Op-Eds

Along with much of the world, Canada’s economy has suffered from the COVID-19 pandemic and other events in 2020, notably the shock to global oil markets. How badly? An examination of the immediate data and longer trends indicates significant damage, with a lengthy recovery period ahead. Let’s start with labour markets, where there are signs of recovery but also growing evidence of damage. The unemployment rate exploded to nearly 14 per cent from 6 per cent during the shutdown from March to May. The rate has dropped steadily since as many displaced workers have been re-engaged, but the second pandemic wave and renewed shutdowns in many provinces have meant more job losses. Employment fell by 63,000 in December, and the...
Of all the COVID-inspired clichés of 2020, “we can’t go back to how we were before” gets my vote for most trying. Taken literally, it is empty. We can’t undo the deaths, restore students’ lost instruction, give young people the first jobs they didn’t get, erase the huge debts, enjoy the travel and human contact that didn’t happen. No, we can’t go back to 2019 — which is too bad. Taken as an exhortation — “we shouldn’t go back to how we were before” — it is too often a prelude to magical thinking, a great leap to some environmental, economic or political nirvana previously out of reach. That is silly. A sick person who was never an athlete can dream of completing a triathlon. But their first task is to recover. In the same way, post-...
Une chatte n’y retrouverait pas ses petits dans le fatras de chiffres présentés dans l’énoncé économique de la ministre des Finances Chrystia Freeland, lundi dernier. À telle enseigne que la Nationale s’excusait dans une note à ses clients d’une « explication quelque peu tortueuse ». Comment y voir clair quand l’économie et les finances publiques baignent encore dans une grande incertitude en raison de la pandémie. Selon des hypothèses plus ou moins pessimistes, le déficit fédéral pour l’exercice en cours se situera quelque part entre 382 et 400 milliards de dollars. Si on s’en remet aux mots plutôt qu’aux chiffres qui donnent le tournis, il faut se rendre à l’évidence que ce choc économique et budgétaire est sans...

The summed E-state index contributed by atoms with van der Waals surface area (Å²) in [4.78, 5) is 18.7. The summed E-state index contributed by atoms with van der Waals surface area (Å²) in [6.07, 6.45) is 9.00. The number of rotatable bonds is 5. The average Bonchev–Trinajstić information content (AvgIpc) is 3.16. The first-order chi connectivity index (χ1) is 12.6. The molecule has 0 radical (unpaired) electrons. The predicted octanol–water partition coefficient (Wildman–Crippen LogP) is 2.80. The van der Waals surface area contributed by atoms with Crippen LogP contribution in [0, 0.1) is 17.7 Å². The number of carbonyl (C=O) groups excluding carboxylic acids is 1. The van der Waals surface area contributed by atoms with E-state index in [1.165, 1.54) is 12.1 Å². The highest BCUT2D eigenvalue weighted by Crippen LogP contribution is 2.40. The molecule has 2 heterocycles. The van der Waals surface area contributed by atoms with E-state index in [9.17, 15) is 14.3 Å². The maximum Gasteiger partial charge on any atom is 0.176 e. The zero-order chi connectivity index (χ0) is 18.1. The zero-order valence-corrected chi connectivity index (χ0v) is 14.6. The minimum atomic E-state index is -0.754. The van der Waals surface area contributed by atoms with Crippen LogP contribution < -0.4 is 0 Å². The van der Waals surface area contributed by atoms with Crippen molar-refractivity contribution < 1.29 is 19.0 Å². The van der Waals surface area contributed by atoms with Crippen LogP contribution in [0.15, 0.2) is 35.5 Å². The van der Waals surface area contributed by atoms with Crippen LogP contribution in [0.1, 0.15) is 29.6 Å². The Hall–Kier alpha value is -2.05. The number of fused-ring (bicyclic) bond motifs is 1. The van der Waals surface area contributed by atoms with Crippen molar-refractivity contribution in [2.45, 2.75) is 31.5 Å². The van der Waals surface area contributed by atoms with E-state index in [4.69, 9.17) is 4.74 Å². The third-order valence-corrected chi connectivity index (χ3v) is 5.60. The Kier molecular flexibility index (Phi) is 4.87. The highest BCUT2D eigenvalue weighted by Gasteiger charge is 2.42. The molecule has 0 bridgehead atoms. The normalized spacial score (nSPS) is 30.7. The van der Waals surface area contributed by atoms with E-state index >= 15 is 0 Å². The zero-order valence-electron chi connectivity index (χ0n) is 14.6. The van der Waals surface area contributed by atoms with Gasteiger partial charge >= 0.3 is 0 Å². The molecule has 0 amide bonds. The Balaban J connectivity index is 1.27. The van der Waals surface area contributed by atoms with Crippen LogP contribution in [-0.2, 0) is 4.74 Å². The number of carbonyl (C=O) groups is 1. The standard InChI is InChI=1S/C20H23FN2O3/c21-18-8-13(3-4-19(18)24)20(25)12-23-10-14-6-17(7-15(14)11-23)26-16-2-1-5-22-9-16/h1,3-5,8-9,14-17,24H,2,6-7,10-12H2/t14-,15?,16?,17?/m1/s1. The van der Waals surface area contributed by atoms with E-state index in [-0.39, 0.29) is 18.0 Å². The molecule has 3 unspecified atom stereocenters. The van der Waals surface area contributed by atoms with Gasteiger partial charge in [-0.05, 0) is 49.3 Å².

Le Canada déploie le plus grand effort financier de toutes les économies avancées pour lutter contre la crise, effort que permet son endettement le plus faible. Dans l’ampleur comme dans la manière, il suit à la lettre les prescriptions du Fonds monétaire international (FMI). Il y a pourtant lieu de craindre un excès de zèle à Ottawa. Le Moniteur des finances publiques, publié lors des récentes assemblées annuelles du FMI et de la Banque mondiale, tenues conjointement à Washington, permet de comparer la situation du Canada avec celle des autres pays développés. Selon le FMI, le Canada enregistrera en 2020 un déficit de 19,9 % de son PIB, le pourcentage le plus élevé des économies avancées, dont le déficit moyen sera de 14,4...
Looked at one way, the federal government’s recent musings about spending tens — even hundreds — of billions more dollars on a raft of new programs seem weird. Nobody thought we could afford such a binge before COVID hammered our economy. How is it a great idea afterward? Look at it another way, however, and the magical thinking in Ottawa is easier to understand. The crisis pushed the federal government’s revenues down and its spending up. Directionally, that is fine. But a mind-boggling two-thirds hike in program expenses this year has driven the apparent tax cost of a dollar of program spending through the floor. Federal largesse has never looked cheaper. How cheap? July’s fiscal snapshot suggested Ottawa’s revenue, excluding...